Getting Beyond Ratings and Rankings to Find What Works for Minority-Serving Institutions
Paul Quinn College President Michael Sorrell knows his campus won’t be rated highly by the U.S. Department of Education’s new College Scorecard. In fact, Paul Quinn has “the worst numbers you can possibly imagine at the federal level,” Sorrell told reporters at EWA’s recent higher education conference Sept. 18-19 in Orlando.
But there’s more to a school than a score, Sorrell and his fellow panelists Marybeth Gasman and Joyce Romano discussed during a panel on what works for minority-serving institutions.
When Sorrell assumed the presidency in 2007, Paul Quinn, a historically black college, was one year away from going out of business, he said. Since then, the school has seen a series of successes, such as implementing a New Urban College Model to reduce student debt and becoming the first urban work college after turning their football field into a farm.
The Dallas-based HBCU is “very comfortable” trading nationally recognized numbers for students’ benefit, Sorrell said. For instance, the college continues to provide remedial education despite controversy because it’s what Paul Quinn students need.
“When I hear people talk about dumping the developmental programs, I just always know those people have never been to the high schools where our students come from,” he said. “We can recruit a valedictorian who got a 17 on the ACT, which means you’re not ready for college. Some never told them how to prepare for a test.”
In every similar case, all colleges need to listen to their students. “I don’t think it matters whether you’re an HBCU or a Hispanic-serving institution. I think what matters is that you’re serving you’re students. If you listen to your students, they’ll tell you what kind of school they need,” Sorrell said.
At Valencia College, a Hispanic-serving institution, that meant adopting the old motto, “People don’t care how much you know until they know how much you care,” and focusing on two key factors for student success — connection and direction, according to Joyce Romano, Valencia’s vice president for student affairs.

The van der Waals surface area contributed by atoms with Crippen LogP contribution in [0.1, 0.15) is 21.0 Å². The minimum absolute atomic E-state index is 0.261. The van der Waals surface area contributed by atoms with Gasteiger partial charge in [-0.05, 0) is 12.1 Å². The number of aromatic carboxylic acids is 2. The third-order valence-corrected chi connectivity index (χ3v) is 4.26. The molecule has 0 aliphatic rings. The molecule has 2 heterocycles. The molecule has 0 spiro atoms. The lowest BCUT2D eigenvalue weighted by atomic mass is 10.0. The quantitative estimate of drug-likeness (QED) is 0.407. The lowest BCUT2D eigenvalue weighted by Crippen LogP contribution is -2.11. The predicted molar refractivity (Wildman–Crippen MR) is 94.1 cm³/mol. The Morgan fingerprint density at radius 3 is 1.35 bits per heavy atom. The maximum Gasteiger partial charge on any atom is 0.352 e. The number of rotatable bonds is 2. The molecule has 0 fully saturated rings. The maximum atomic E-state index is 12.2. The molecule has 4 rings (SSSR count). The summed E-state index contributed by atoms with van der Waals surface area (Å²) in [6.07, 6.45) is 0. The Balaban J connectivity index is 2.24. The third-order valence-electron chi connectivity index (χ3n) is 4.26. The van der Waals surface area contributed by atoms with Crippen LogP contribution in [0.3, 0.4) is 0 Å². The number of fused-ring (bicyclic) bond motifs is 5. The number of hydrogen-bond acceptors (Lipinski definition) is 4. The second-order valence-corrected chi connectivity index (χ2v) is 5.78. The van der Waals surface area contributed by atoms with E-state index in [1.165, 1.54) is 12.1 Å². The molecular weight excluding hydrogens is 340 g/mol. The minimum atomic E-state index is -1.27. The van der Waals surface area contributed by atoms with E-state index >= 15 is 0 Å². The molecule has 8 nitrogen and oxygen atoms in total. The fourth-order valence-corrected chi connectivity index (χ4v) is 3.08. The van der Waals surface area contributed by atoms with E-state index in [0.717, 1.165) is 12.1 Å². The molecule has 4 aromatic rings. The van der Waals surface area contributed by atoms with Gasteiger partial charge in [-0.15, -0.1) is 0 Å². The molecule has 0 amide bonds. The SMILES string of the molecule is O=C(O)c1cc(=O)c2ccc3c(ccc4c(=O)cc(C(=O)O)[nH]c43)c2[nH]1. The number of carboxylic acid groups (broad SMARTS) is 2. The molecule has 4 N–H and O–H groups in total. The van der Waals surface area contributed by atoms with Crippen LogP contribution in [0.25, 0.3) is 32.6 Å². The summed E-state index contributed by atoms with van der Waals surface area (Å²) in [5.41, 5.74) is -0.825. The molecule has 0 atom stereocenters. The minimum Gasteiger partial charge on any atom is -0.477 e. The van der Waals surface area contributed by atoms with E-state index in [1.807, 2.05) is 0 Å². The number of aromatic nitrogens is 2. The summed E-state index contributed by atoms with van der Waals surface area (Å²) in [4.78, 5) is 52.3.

Romano told reporters that students at the Orlando community college are frequently asked when they’re graduating so that the end goal is always at the front of their minds. And with Valencia’s DirectConnect partnership with the University of Central Florida, students are guaranteed acceptance and smooth transition to the four-year institution after obtaining an associate’s degree. Twenty-five percent of UCF graduates are Valencia graduates, and half of those graduates are students of color, Romano said.
The school also promotes a sense of personal connection for students through various student groups and learning communities — a strategy that has worked particularly well for Hispanic and black students and even students who were failing academically.
But even Valencia rates below average in many of the categories on the new scorecard.
While she praised some aspects of the new federal scorecard and thinks the Obama administration is on the right track, Gasman took issue with the fact that race and ethnicity were not even remotely factored in.
“The problem is it’s not telling you that maybe the graduation rates are lower than the University of Florida, for example, but … tells you nothing about special programs that might be offered at a variety of institutions, the love that might get offered,” she said.
As session moderator Clarece Polke, a reporter at the Pittsburgh Post-Gazette, pointed out, there’s a reason minority students choose schools like Paul Quinn and Valencia over majority-serving institutions. Gasman said that’s especially true at schools that embrace the “HBCU,” “Hispanic-serving,” or other minority-serving distinctions, which include Asian-American and Native American Pacific Islander-Serving Institutions (AANAPISIs) and Tribal Colleges.
“At MSIs, there seems to be this commitment to students, commitment to teaching,” Gasman said. “In my research, we found this over and over and over. I think there are a lot of things like that that make an enormous difference.”
Sorrell agreed. “Things are happening below the U.S. News & World Report,” he said, referencing the publication famous for its annual college rankings. “Don’t rely solely on those places as the indicator of who’s doing great work.”